These are not professional-escort-specific concerns, though.  Many careers require business lunches and dinners, long days of travel that mean sleeping fewer than six hours at night, and, of course, the motivation to keep doing these things because it’s the best way to pay one’s bills at the moment.  How many women struggle with putting together meals for their families that will please the picky palates of their partners and/or kids?  How many women feel that getting involved in the singles scene means needing to be able to drink a bottle of wine with the latest prospect once or twice a week?

Oftentimes, however, even though the general concept is the same, the behavioral modification needed similar in all situations, individuals have a hard time translating advice to their own lives—whether in seeing how it applies in the first place, or simply in execution. Many women can chirp back on command, “I know that I need to take care of myself and put myself first!” when asked about getting started on a fitness routine, but when pressed about how much time they’re spending on work commitments to the ill-effect on their health, they argue, “ You don’t want me to lose my job, do you? How do you expect me to pay my bills?”

In personal training, we often talk about “cueing” exercises: how do you explain a movement or correction to a person in a way that she’ll be able to reproduce it?  Good cuers have an arsenal of ways to describe a single movement, from visual demonstrations to verbal metaphors to tactile prodding.  Different people respond best to different types of cues. 

Lifestyle modification advice, though, is also a form of cueing.  A new exerciser might respond to the instruction, “Okay, so you’ll feel your scapula travelling down your back,” with, “Sure,” but then quickly realize she has no clue what a scapula is but she feels the front of her arms burning. With lifestyle modification, we say, “Put yourself first,” but, hey, isn’t making sure you have something to hand your landlord at the beginning of the month looking out for your own well-being?

Read fitness magazines or listen to trainers advising their clients, and most of what you’ll hear are the healthy facts we know: Try to get your heart rate up three to five days a week for a minimum of thirty minutes.  Lift weights two to three days a week.  Drink x ounces of water per day.  Fiber and protein usually help people stay fuller, longer.  Fancy Starbucks coffee beverages have a shit-ton of calories and sugar. 

These are the things we discuss because, in part, they are the things that don’t step us outside of our professional bounds into the lands of therapist or doctor or even registered dietician.  But many times fitness professionals repeat these morsels ad nauseam, and wonder why the advice still doesn’t stick.  They’re pretty straight  forward facts, aren’t they?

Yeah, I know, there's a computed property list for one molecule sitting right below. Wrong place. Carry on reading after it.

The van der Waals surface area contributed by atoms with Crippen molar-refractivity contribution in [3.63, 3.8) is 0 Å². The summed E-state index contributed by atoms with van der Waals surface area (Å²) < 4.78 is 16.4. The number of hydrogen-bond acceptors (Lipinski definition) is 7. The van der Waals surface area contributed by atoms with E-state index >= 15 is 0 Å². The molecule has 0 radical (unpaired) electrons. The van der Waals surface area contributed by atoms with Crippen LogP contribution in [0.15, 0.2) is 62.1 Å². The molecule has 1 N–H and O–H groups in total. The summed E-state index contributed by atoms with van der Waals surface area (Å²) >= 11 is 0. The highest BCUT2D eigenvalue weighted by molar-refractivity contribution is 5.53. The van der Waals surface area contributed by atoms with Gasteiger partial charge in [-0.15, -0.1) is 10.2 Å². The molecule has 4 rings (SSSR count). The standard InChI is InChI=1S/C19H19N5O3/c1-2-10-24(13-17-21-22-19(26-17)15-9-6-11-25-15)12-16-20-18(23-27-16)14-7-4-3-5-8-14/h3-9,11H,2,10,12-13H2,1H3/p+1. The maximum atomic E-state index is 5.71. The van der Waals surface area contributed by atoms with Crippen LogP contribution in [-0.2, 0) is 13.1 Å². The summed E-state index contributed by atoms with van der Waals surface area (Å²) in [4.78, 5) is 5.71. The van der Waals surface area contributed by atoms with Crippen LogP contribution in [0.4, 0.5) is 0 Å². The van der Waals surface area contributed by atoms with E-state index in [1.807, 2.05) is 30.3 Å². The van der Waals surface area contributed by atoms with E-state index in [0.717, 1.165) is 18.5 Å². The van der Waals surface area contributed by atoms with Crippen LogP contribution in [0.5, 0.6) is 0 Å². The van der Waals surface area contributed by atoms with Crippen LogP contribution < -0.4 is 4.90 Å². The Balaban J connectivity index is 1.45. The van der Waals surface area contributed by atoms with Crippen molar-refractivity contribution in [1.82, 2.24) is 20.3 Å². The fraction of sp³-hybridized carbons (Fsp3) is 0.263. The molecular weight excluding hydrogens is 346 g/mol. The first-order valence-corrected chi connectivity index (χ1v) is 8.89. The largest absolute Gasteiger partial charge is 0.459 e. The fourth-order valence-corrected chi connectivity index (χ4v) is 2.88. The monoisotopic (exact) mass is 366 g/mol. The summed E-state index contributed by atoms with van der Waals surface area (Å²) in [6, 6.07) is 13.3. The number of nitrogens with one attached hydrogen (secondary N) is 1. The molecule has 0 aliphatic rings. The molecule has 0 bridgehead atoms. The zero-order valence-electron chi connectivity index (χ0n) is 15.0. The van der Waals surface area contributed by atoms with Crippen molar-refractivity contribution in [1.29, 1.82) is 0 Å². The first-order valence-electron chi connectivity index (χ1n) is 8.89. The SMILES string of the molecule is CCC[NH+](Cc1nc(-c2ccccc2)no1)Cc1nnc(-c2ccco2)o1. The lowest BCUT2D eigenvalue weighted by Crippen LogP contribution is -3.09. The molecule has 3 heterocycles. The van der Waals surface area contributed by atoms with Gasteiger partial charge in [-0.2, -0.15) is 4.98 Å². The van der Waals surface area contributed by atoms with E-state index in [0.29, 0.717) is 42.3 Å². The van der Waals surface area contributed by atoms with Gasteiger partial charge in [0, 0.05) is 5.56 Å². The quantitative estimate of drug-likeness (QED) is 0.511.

Unfortunately, if we don’t consider the whole picture—the job restrictions, the family obligations, etc—then we simply can’t give cues that will help the person modify her lifestyle for the better.  In essence, we will continue to talk about scapular movement when the client only knows that she has the back fat that pokes out of her bra and the wobbly bits on her arms and she doesn’t terribly give a crap about the only thing she does feel, which are the front of her arms.  If we talk about it, though, she knows it might be important, so she nods and agrees and continues to overcompensate in the movement with muscles that really should only play a supporting role. If the trainer figures out something’s not right with her movement, then maybe the trainer can tell the client to focus on driving her elbows downwards or patting on the part of the ribcage where the lattisimus dorsi should be working or any number of cues. 
Some will make equally little sense, but one may help.

And no, the question of cueing lifestyle modification isn’t limited to simply rewording advice in a manner that seems applicable to a given client’s life—be she call-girl, corporate exec, or full-time mom—although that plays one part.  The cues need to take into account the individual’s priorities, without judgment.  To get back to the idea of cueing physical exercises, one of my coworkers commented once that trainers will tend to explain exercises based on how our bodies work or compensate—so if usually let my knees cave when I squat, and I have to think about pushing my knees out to keep them properly aligned, my initial explanation for the exercise will include that same cueing to keep the knees aligned, even if the client has other problems related with, say, her body leaning too far forward. Thus, rather than tell a client who spends a third of her work-week on a plane to cut back on the travel so she has more time to exercise, nor can we tell her to simply make exercise a priority and set time aside every day for the gym; we have to work with her to figure out how to translate the advice into tools she can use given her lifestyle.

Of course, I’m still trying to figure out ways to help my call girl, but it does lead me to question whether health and fitness professionals should focus less on the particulars of the advice we give and more on how we give it.